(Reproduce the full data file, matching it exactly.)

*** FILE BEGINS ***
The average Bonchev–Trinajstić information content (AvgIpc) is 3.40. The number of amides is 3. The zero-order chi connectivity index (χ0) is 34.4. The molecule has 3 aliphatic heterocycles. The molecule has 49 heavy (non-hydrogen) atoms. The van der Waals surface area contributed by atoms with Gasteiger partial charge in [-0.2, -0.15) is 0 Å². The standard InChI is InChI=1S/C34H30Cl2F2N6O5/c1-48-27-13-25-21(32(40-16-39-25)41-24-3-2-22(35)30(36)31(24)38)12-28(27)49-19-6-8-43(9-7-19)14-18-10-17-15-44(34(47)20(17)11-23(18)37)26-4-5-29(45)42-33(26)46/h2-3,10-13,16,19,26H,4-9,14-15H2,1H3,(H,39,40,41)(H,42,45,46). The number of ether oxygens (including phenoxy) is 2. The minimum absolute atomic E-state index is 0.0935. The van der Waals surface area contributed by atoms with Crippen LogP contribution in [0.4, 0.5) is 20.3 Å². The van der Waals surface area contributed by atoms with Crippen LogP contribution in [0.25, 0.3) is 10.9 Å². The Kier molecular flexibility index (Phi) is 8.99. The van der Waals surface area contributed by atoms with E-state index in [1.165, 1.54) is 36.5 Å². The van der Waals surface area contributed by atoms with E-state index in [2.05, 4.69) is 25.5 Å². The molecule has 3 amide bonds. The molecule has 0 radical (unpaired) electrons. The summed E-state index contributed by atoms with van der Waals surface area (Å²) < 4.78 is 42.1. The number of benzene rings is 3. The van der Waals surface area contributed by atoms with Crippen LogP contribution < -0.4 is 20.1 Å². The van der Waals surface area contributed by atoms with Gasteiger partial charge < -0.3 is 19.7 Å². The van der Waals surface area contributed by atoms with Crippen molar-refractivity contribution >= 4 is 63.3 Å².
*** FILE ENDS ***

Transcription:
The average Bonchev–Trinajstić information content (AvgIpc) is 3.40. The number of amides is 3. The zero-order chi connectivity index (χ0) is 34.4. The molecule has 3 aliphatic heterocycles. The molecule has 49 heavy (non-hydrogen) atoms. The van der Waals surface area contributed by atoms with Gasteiger partial charge in [-0.2, -0.15) is 0 Å². The standard InChI is InChI=1S/C34H30Cl2F2N6O5/c1-48-27-13-25-21(32(40-16-39-25)41-24-3-2-22(35)30(36)31(24)38)12-28(27)49-19-6-8-43(9-7-19)14-18-10-17-15-44(34(47)20(17)11-23(18)37)26-4-5-29(45)42-33(26)46/h2-3,10-13,16,19,26H,4-9,14-15H2,1H3,(H,39,40,41)(H,42,45,46). The number of ether oxygens (including phenoxy) is 2. The minimum absolute atomic E-state index is 0.0935. The van der Waals surface area contributed by atoms with Crippen LogP contribution in [0.4, 0.5) is 20.3 Å². The van der Waals surface area contributed by atoms with Crippen LogP contribution in [0.25, 0.3) is 10.9 Å². The Kier molecular flexibility index (Phi) is 8.99. The van der Waals surface area contributed by atoms with E-state index in [1.165, 1.54) is 36.5 Å². The van der Waals surface area contributed by atoms with E-state index in [2.05, 4.69) is 25.5 Å². The molecule has 3 amide bonds. The molecule has 0 radical (unpaired) electrons. The summed E-state index contributed by atoms with van der Waals surface area (Å²) < 4.78 is 42.1. The number of benzene rings is 3. The van der Waals surface area contributed by atoms with Crippen LogP contribution < -0.4 is 20.1 Å². The van der Waals surface area contributed by atoms with Gasteiger partial charge < -0.3 is 19.7 Å². The van der Waals surface area contributed by atoms with Crippen molar-refractivity contribution >= 4 is 63.3 Å².